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Catching the Big Fish: Why Networking Matters (and How to Do it Properly)

August 8, 2019

Business networking often plays second fiddle to marketing when it comes to being seen as a serious business development tool.

Granted, it does have its relative drawbacks. While you could wage a networking campaign, the fortuitous nature of networking success makes it tricky to go out there with a concrete goal of – say, drumming up x number of leads. Analysing and tweaking ‘campaign’ performance would be trickier still.

In a sense, it’s better to think of networking as a fishing trip: You can never be quite sure exactly what – if anything – you might land. However, hitting the right water at the right time with the right gear will give you a good chance of at least netting a decent-sized catch.

While we’re here, we might as well extend the metaphor to the end of its useful limits and say that like any good fisherman, you’ll need a fair bit of patience, too.

Networking is far less of a science than its more predictable cousin, marketing. But it can be a great deal more fun. And it offers up a much broader bag of professional, competitive and personal benefits.

If the mere thought of networking buffets is enough to leave you colder than an egg and cress sandwich, first take a moment to ponder why they’re so popular.

The most obvious reason so many head to the local golf club at 7am on a drizzly Wednesday morning is the prospect of new business.

Then there’s the rich seam of advice and friendship that networking unlocks – invaluable in such a lonely calling as entrepreneurship.

And networking also offers a chance of raising personal, and business profiles in a way that’s just not possible to do online.

These and other valuable prizes are won only by networking’s most committed long-game players. With that in mind – and business cards at the ready – let’s take a look at a few tips for successful play.

No Selling

See above. You’re not marketing here. An elevator pitch is fine, but giving your new friends the hard-sell is a big no that will only make them less likely to pick up the phone to do business in the future.

Take it Offline

One of the wonderful things about networking is the chance to make real connections in a world where it’s becoming increasingly harder to do so. Don’t be tempted to think your latest LinkedIn post counts towards this week’s networking hours. It doesn’t. The networking we’re discussing here is strictly IRL, as the kids say. You can always follow up online later on.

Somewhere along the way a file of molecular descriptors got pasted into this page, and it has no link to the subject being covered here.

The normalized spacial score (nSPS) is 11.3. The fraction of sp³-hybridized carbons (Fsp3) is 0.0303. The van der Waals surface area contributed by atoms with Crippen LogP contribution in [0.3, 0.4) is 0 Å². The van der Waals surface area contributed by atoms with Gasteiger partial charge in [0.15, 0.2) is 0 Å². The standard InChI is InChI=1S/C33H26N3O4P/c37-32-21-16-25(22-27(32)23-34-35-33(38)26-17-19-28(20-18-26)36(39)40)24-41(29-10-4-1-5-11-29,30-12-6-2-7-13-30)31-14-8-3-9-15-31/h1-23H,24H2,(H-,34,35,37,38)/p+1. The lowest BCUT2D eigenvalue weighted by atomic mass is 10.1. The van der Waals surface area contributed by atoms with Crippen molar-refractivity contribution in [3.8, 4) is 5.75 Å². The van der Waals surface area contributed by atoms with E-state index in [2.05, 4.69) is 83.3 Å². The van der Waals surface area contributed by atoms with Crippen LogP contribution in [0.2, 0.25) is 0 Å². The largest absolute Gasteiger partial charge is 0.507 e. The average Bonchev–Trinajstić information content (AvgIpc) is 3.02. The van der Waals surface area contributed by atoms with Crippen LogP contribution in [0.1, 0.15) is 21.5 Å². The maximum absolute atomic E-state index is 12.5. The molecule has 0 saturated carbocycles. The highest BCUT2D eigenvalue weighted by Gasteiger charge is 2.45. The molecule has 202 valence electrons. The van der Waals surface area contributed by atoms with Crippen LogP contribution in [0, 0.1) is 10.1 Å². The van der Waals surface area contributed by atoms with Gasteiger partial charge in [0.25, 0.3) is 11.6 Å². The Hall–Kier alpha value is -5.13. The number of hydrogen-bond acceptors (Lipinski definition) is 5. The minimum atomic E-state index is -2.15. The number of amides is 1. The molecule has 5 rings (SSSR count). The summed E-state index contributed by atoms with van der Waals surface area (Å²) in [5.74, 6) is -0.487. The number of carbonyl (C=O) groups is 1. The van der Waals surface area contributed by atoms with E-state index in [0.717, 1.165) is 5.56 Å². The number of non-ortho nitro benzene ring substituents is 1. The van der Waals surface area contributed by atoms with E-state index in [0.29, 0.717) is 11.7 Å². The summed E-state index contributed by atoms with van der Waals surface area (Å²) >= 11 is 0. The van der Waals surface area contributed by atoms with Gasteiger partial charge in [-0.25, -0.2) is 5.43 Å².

Choose the Right Events

You’ll find plenty going on, and not all of it will be your cup of tea. Some prefer paid-up clubs where all business is referred internally, or-else. Others find this approach cultish, preferring a more informal approach. Try a few out and see which suits you best.

Actually Network

At every event, you’ll find cliques or – worse – those who turn up for the chance to neck free craft beer and pizza. (Definitely don’t be that guy). Work the room. Talk to anyone who’s standing alone. Listen to others’ conversations and don’t be afraid to interject if you have something of value to say. Talk to everyone and don’t be scared to move on even when things are going well. Learn the phrase: “It’s been great talking, I’m off to mingle a little more.” Use liberally.

Get Personal

Talk about family, hobbies and interests when you get the chance. Show that you’re not just another business card and encourage others to open up to you. It’s how lifelong friends are made.

Follow Up

So, you had a fantastic night. You’ll no doubt have a hunch which of your new friends are keepers. Now you can hit LinkedIn, send a brief hello by way of email and – if it looks like a long-term romance – arrange another meetup.



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